Everyone will be punished by Alberta's new carbon tax
Alberta’s carbon tax will have a stinging effect that will ripple through countless industries, increasing costs every step of the way.
Each day, January 2017 — the date the tax will be implemented — inches closer. From individuals and families, to charities and schools, from farmers and landscapers, to restaurant owners and small brewers, nearly everyone will be impacted.
This is the “new Alberta Advantage,” as the finance minister declared it.
In reality, it’s more like a slap in the face to many of Alberta’s industries that will be punished with the tax despite their successful efforts in reducing carbon emissions.
For local restaurants, keeping the heat and lights on, running the kitchen appliances throughout the day, paying increased property taxes as a result of the carbon tax, and purchasing food will all cost more — surely meaning increased costs for customers.
So, you might decide to eat at home.
Sitting on your deck, enjoying your backyard, you wonder how your landscaper buddy is going to simply “green” his lifestyle to avoid the tax. Sure, the one per cent small business tax cut helped, but what is he expected to do? Schlep trees, concrete blocks and equipment onto multiple solar-powered busses?
Shaking your head, you turn to your fantastic meal: Alberta steak and potatoes, some veggies and bread from the market, and a craft beer. It all started on the farm.
Take that warm fresh loaf of bread. Alberta growers of grain and oilseeds have been reducing carbon for decades. With modern crop protection products, no-till agriculture, and new cleaner burning engines, growers use less fuel and fewer inputs while producing exceedingly more food. Yet the carbon tax will make producing that grain — and therefore that bread — more expensive.
And most of us love our delicious Alberta beef. Improved pasture management and efficient feeding practices have made our livestock sector stand out for reduced environmental impact. Alberta farmers and ranchers are feeding our families, yet they’re being perversely punished for doing so while actually reducing carbon.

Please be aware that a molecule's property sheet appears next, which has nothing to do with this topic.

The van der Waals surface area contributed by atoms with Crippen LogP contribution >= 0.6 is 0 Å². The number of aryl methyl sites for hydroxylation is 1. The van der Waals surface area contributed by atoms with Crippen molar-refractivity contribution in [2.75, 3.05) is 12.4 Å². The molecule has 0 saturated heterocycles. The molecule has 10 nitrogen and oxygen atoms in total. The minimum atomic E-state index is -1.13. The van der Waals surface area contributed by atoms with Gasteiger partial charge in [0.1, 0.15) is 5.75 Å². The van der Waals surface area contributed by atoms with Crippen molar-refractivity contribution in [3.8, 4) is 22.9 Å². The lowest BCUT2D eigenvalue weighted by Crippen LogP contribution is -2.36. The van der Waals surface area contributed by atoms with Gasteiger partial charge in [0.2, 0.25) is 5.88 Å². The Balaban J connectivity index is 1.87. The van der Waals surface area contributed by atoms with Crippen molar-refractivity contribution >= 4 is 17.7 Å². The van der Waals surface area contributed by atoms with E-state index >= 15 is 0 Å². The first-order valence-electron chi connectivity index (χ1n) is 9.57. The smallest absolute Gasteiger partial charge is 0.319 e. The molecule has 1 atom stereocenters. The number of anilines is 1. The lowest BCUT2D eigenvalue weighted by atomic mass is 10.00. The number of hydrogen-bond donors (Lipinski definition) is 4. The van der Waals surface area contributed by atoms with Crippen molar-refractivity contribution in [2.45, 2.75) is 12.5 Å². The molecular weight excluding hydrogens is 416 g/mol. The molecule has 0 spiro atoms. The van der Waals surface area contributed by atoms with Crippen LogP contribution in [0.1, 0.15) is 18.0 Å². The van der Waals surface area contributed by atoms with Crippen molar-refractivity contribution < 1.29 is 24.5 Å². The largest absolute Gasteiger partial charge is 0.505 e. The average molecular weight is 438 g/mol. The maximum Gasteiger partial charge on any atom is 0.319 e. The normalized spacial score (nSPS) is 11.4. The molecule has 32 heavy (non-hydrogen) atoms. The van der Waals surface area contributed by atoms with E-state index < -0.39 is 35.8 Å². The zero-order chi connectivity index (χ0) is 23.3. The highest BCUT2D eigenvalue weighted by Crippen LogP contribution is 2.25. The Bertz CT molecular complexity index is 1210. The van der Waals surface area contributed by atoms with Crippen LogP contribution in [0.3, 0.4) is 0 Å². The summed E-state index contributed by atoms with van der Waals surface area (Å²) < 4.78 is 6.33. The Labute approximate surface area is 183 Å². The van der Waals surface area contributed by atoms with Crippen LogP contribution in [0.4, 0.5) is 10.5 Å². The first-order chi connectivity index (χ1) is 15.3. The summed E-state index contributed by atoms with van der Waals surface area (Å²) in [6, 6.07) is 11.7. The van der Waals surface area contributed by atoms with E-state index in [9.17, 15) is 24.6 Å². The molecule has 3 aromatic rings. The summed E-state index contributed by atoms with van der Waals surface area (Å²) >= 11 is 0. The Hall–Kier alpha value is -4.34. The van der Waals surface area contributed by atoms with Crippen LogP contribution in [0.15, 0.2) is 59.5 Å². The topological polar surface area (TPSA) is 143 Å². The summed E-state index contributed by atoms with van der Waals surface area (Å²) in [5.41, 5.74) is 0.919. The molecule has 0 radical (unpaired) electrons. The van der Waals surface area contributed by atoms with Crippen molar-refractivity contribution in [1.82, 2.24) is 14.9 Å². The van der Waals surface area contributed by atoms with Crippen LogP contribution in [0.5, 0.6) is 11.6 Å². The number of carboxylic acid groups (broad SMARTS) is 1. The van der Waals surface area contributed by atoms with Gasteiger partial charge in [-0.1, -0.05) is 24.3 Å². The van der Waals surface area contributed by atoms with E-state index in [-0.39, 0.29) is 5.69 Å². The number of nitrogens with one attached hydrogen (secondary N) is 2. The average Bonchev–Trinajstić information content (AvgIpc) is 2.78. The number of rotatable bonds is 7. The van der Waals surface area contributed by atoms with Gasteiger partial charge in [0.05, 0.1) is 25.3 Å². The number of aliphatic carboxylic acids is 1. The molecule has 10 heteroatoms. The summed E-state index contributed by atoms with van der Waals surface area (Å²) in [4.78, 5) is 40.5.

Marked farm fuel was exempted from the government’s carbon tax, but the impact will still be felt. Transporting livestock, grain and other produce by large trucks will become more expensive. Properly caring for livestock in Alberta year-round means spiking heating and electricity costs won’t help.
Even at the literal ground level, the carbon tax will increase costs, potentially even pushing business outside of Alberta to where practices are far less environmentally conscious.
Nitrogen fertilizer is a main source of plant nutrients used for Alberta agriculture. Alberta is a world leader in producing fertilizer, combining our innovative technology with products from the oil and gas sector. Nitrogen production is emissions intense, but it’s essential for growing food. And yet with some of the cleanest and most efficient facilities in the world, nitrogen producers may face unrealistic burdens from the carbon tax, ultimately making them uncompetitive.
If positive environmental results are the desired public policy outcome, years of successful emissions reductions and cleaner production should be rewarded and promoted for export around the world as best practice, rather than being unfairly taxed here at home.
Alberta is home to several breweries, distilleries and malt plants responsible for crafting that beer you’re sipping on. The carbon tax will further increase costs from growing grains to distilling spirits — meaning higher prices for consumers. Imposing the carbon tax simply means local producers will be less competitive.
In Alberta, we have many homegrown industries to be proud of, creating thousands of jobs. And whether it’s a local brewery or distillery, restaurant, landscaper, charity, school, farmer or rancher — and whether they’ve already been innovating to reduce carbon emissions for decades — everyone will be punished by the Alberta carbon tax.
Now go enjoy your tasty Alberta meal before the price goes up!
Robin Speer is executive director of the Western Canadian Wheat Growers Association. Paige MacPherson is Alberta director of the Canadian Taxpayers Federation.
Story: Calgary Herald